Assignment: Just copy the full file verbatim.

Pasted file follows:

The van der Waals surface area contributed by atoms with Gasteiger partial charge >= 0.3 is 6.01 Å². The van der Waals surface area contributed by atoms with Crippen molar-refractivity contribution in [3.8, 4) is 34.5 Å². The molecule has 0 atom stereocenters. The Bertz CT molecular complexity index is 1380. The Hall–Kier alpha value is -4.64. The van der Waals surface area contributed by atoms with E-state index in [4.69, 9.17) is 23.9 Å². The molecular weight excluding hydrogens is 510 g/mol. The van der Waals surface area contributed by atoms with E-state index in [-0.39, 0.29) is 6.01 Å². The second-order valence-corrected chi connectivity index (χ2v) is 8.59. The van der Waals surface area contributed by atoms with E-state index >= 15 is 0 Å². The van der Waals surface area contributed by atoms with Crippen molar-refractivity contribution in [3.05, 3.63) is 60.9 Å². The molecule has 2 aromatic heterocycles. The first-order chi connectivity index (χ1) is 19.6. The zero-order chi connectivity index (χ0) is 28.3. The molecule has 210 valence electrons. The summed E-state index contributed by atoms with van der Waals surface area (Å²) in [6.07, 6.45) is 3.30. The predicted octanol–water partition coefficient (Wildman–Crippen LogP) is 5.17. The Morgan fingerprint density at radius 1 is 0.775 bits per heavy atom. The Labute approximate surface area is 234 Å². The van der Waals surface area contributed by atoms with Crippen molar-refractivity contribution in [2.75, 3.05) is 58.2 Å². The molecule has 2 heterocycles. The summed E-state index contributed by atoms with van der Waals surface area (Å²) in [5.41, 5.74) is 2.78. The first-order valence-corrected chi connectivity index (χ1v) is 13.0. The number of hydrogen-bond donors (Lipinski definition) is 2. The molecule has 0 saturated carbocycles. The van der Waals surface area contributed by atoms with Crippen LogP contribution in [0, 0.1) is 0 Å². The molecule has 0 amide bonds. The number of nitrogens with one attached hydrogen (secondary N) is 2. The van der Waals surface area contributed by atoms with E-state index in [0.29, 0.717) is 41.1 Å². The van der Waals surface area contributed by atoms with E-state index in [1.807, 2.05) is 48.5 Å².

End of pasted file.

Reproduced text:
The van der Waals surface area contributed by atoms with Gasteiger partial charge >= 0.3 is 6.01 Å². The van der Waals surface area contributed by atoms with Crippen molar-refractivity contribution in [3.8, 4) is 34.5 Å². The molecule has 0 atom stereocenters. The Bertz CT molecular complexity index is 1380. The Hall–Kier alpha value is -4.64. The van der Waals surface area contributed by atoms with E-state index in [4.69, 9.17) is 23.9 Å². The molecular weight excluding hydrogens is 510 g/mol. The van der Waals surface area contributed by atoms with E-state index in [-0.39, 0.29) is 6.01 Å². The second-order valence-corrected chi connectivity index (χ2v) is 8.59. The van der Waals surface area contributed by atoms with E-state index >= 15 is 0 Å². The van der Waals surface area contributed by atoms with Crippen molar-refractivity contribution in [3.05, 3.63) is 60.9 Å². The molecule has 2 aromatic heterocycles. The first-order chi connectivity index (χ1) is 19.6. The zero-order chi connectivity index (χ0) is 28.3. The molecule has 210 valence electrons. The summed E-state index contributed by atoms with van der Waals surface area (Å²) in [6.07, 6.45) is 3.30. The predicted octanol–water partition coefficient (Wildman–Crippen LogP) is 5.17. The Morgan fingerprint density at radius 1 is 0.775 bits per heavy atom. The Labute approximate surface area is 234 Å². The van der Waals surface area contributed by atoms with Crippen molar-refractivity contribution in [2.75, 3.05) is 58.2 Å². The molecule has 2 heterocycles. The summed E-state index contributed by atoms with van der Waals surface area (Å²) in [5.41, 5.74) is 2.78. The first-order valence-corrected chi connectivity index (χ1v) is 13.0. The number of hydrogen-bond donors (Lipinski definition) is 2. The molecule has 0 saturated carbocycles. The van der Waals surface area contributed by atoms with Crippen LogP contribution in [0, 0.1) is 0 Å². The molecule has 0 amide bonds. The number of nitrogens with one attached hydrogen (secondary N) is 2. The van der Waals surface area contributed by atoms with E-state index in [0.29, 0.717) is 41.1 Å². The van der Waals surface area contributed by atoms with E-state index in [1.807, 2.05) is 48.5 Å².